IDPH has cited and fined McLean County Nursing Home in Normal after a resident there developed bed sores on both heels which worsened due to improper care after the wounds were discovered.
The resident at issue was admitted to the nursing home without any pressure ulcers, but had mobility deficits which left her chairfast and which required that the staff provide asisstance with respositioning. Approximately two weeks after admission, there were blisters discovered on both heels. The staff alerted the doctor who ordered that the resident not be placed in closed heel shoes, that the resident use pressure relieving boots, and that her heels be floated while she is in bed.
After a nursing home resident develops a bed sore, the next steps that must be taken are to notify the resident’s doctor to obtain orders and to update the resident care plan. Part of the care planning process is to communicate the changes to the care plan to the staff responsible for delivering the care to the resident. After all, a great care plan is of no use if the people charged with carrying it out do not know what it is.
This facility used a computerized system which assigned tasks to aides through the POC or Point of Care system. By reviewing the tasks for each reisdent through the POC system, the aides would know what care to provide. This is a very reasonable system …. as long as it is actually implemented. And that is where the care for this resident broke down.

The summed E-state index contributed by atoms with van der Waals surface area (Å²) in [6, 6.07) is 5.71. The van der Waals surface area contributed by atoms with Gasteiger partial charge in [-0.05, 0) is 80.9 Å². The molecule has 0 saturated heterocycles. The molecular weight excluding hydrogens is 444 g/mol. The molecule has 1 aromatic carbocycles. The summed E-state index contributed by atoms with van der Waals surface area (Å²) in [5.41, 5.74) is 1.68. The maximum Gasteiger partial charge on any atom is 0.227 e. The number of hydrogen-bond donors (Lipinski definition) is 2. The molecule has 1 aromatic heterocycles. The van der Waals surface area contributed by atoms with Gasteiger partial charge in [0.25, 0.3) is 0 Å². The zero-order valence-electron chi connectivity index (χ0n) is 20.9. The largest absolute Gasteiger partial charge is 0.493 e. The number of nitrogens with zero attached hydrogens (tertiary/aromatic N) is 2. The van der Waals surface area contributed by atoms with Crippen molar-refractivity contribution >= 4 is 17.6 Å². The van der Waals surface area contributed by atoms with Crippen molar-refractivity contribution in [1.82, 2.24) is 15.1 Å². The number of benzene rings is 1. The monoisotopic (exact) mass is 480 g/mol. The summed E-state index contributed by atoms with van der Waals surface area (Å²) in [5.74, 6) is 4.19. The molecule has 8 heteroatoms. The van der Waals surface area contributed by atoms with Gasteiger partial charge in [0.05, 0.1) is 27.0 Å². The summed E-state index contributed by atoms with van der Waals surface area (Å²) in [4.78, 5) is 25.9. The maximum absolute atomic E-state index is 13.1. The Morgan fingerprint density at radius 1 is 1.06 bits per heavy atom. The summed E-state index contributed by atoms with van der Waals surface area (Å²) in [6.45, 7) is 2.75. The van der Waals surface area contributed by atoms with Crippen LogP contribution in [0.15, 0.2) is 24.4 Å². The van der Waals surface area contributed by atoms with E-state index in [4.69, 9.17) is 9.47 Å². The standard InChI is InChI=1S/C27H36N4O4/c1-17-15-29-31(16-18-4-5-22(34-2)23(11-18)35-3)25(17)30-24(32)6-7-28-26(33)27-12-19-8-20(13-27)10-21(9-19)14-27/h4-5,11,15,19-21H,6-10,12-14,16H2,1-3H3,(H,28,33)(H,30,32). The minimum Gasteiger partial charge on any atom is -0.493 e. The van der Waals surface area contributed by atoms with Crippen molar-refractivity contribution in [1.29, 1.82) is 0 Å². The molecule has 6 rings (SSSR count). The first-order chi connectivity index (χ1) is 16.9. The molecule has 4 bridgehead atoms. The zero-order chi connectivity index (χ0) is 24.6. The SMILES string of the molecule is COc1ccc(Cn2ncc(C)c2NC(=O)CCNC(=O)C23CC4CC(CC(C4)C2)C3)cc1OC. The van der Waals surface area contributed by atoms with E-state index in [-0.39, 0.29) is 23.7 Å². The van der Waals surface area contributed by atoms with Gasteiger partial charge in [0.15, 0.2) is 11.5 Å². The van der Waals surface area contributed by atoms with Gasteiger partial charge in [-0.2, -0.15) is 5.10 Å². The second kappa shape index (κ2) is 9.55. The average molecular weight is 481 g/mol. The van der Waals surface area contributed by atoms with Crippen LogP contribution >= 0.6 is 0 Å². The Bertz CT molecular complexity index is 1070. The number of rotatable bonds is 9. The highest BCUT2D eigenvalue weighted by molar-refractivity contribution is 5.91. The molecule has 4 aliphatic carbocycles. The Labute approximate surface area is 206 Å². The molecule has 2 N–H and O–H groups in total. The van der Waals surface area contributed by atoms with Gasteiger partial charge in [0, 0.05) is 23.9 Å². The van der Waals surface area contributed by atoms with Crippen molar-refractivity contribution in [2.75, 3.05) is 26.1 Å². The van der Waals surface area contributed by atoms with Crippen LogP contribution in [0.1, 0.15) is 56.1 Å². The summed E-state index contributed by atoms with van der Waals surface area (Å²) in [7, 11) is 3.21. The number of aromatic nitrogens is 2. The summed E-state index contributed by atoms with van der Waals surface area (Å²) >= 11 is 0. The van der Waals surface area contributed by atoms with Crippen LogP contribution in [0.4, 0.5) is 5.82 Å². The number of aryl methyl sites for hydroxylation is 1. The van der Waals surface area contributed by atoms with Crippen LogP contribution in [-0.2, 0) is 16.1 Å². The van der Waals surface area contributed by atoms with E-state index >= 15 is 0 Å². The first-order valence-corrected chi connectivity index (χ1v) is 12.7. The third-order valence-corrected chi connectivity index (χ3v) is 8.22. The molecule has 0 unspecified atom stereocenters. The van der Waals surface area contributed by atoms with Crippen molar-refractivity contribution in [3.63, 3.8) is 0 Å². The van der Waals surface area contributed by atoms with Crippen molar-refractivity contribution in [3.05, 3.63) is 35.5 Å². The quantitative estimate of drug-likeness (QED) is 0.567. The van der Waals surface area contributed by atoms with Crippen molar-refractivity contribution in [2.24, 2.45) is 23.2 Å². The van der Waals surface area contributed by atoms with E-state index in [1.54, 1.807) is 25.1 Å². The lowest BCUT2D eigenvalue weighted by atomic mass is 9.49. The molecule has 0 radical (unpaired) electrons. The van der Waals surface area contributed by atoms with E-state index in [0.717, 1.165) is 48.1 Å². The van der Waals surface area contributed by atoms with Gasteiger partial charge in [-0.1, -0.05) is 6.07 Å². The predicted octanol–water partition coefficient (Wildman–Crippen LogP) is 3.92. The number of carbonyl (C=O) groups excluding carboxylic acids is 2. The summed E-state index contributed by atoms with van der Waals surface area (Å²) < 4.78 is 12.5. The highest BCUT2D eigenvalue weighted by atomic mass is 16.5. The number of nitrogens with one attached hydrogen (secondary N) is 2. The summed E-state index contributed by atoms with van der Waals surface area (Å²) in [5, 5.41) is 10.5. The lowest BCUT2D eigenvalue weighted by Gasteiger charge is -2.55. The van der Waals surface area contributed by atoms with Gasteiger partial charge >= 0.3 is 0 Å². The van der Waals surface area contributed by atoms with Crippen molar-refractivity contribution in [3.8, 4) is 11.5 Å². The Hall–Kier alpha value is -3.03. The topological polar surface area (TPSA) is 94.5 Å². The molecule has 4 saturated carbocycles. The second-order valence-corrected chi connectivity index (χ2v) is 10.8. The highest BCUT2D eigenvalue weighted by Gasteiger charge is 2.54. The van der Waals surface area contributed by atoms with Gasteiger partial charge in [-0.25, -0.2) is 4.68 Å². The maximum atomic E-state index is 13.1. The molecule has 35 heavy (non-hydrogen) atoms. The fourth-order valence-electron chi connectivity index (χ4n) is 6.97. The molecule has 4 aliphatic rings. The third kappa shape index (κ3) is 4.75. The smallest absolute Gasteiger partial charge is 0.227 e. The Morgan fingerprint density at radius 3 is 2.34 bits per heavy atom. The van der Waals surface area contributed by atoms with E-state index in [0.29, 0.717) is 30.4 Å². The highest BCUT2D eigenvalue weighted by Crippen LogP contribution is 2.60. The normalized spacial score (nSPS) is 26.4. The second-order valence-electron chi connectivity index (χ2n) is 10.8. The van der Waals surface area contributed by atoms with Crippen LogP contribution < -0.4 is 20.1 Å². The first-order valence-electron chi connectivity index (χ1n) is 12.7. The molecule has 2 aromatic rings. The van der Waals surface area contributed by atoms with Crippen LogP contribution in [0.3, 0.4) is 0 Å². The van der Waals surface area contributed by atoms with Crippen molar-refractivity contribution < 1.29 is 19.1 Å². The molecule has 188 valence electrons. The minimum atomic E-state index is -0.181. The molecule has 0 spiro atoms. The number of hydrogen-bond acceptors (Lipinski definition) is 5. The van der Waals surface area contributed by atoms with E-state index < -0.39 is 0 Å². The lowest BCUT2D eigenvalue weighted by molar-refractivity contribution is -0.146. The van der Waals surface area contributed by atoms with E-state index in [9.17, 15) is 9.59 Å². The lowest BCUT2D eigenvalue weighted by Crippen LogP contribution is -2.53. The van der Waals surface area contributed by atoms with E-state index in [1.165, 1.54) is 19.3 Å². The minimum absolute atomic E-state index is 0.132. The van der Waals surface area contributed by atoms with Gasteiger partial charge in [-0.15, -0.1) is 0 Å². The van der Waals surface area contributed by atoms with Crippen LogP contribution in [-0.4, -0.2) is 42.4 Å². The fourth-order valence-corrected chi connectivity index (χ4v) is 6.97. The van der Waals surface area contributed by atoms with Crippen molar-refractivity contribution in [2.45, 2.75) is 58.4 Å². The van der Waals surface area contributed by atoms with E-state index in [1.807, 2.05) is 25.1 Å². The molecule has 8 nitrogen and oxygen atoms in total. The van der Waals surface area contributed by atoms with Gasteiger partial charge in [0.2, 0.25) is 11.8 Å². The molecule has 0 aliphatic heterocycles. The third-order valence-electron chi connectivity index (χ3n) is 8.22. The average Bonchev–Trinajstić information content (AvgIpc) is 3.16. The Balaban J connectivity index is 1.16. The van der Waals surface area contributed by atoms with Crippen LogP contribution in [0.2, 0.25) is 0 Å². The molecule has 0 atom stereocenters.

Over the course of the two and half months that followed the discovery of the blisters on the resident’s heels, these wounds declined to a Stage 4 pressure ulcer on one heel and a Stage 3 on the other. When the surveyor arrived in the facility, she saw that the resident was wearing closed heel shoes, that she was not using presaure reliving boots, and that her heels were not being floated (lifted off the surface of the bed) when she was lying down in bed.
Federal regulations require that once a nursing home resident develops pressure sores, they are entitled to receive care treatment, and services to promote healing, prevent infection, and prevent the devlopment of new sores. That didn’t happen here. The resident had orders which in essence called for pressure relief on the heels and because the substance those orders was not incorporated into the care plan because the nurse whose responsibility it was to do this simply failed to do so. A simple breakdown in the process with a serious result.
One of our core beliefs is that nursing homes are built to fail due to the business model they follow and that unnecessary accidental injuries and wrongful deaths of nursing home residents are the inevitable result. Order our FREE report, Built to Fail, to learn more about why. Our experienced Chicago nursing home lawyers are ready to help you understand what happened, why, and what your rights are. Contact us to get the help you need.
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